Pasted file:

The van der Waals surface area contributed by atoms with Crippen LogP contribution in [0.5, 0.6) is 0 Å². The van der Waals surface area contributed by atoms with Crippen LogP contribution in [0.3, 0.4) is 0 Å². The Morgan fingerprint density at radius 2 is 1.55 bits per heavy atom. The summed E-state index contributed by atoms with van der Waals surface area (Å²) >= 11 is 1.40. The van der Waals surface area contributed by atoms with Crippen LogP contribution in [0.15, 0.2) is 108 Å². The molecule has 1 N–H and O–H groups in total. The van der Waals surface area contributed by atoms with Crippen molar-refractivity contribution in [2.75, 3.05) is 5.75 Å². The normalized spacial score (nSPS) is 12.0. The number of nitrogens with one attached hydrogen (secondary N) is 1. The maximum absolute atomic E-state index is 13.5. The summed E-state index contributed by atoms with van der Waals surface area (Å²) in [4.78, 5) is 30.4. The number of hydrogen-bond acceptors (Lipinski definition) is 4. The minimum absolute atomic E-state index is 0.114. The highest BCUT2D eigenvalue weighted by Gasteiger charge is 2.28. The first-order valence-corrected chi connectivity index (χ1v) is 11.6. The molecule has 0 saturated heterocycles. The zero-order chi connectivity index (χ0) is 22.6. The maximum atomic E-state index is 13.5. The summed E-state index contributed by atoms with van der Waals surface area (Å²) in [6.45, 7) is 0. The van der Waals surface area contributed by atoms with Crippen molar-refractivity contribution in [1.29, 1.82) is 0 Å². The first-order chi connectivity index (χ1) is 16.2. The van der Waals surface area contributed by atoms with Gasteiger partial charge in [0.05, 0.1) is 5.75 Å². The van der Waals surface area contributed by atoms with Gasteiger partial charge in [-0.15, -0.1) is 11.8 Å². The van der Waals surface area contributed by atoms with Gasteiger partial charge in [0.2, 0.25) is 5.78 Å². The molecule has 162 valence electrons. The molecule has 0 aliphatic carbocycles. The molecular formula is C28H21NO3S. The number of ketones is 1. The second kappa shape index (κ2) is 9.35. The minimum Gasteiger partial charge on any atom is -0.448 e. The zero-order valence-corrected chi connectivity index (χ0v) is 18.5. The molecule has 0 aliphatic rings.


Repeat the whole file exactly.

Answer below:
The van der Waals surface area contributed by atoms with Crippen LogP contribution in [0.5, 0.6) is 0 Å². The van der Waals surface area contributed by atoms with Crippen LogP contribution in [0.3, 0.4) is 0 Å². The Morgan fingerprint density at radius 2 is 1.55 bits per heavy atom. The summed E-state index contributed by atoms with van der Waals surface area (Å²) >= 11 is 1.40. The van der Waals surface area contributed by atoms with Crippen LogP contribution in [0.15, 0.2) is 108 Å². The molecule has 1 N–H and O–H groups in total. The van der Waals surface area contributed by atoms with Crippen molar-refractivity contribution in [2.75, 3.05) is 5.75 Å². The normalized spacial score (nSPS) is 12.0. The number of nitrogens with one attached hydrogen (secondary N) is 1. The maximum absolute atomic E-state index is 13.5. The summed E-state index contributed by atoms with van der Waals surface area (Å²) in [4.78, 5) is 30.4. The number of hydrogen-bond acceptors (Lipinski definition) is 4. The minimum absolute atomic E-state index is 0.114. The highest BCUT2D eigenvalue weighted by Gasteiger charge is 2.28. The first-order valence-corrected chi connectivity index (χ1v) is 11.6. The molecule has 0 saturated heterocycles. The zero-order chi connectivity index (χ0) is 22.6. The maximum atomic E-state index is 13.5. The summed E-state index contributed by atoms with van der Waals surface area (Å²) in [6.45, 7) is 0. The van der Waals surface area contributed by atoms with Crippen molar-refractivity contribution in [1.29, 1.82) is 0 Å². The first-order chi connectivity index (χ1) is 16.2. The van der Waals surface area contributed by atoms with Gasteiger partial charge in [0.05, 0.1) is 5.75 Å². The van der Waals surface area contributed by atoms with Gasteiger partial charge in [-0.15, -0.1) is 11.8 Å². The van der Waals surface area contributed by atoms with Gasteiger partial charge in [0.2, 0.25) is 5.78 Å². The molecule has 162 valence electrons. The molecule has 0 aliphatic carbocycles. The molecular formula is C28H21NO3S. The number of ketones is 1. The second kappa shape index (κ2) is 9.35. The minimum Gasteiger partial charge on any atom is -0.448 e. The zero-order valence-corrected chi connectivity index (χ0v) is 18.5. The molecule has 0 aliphatic rings.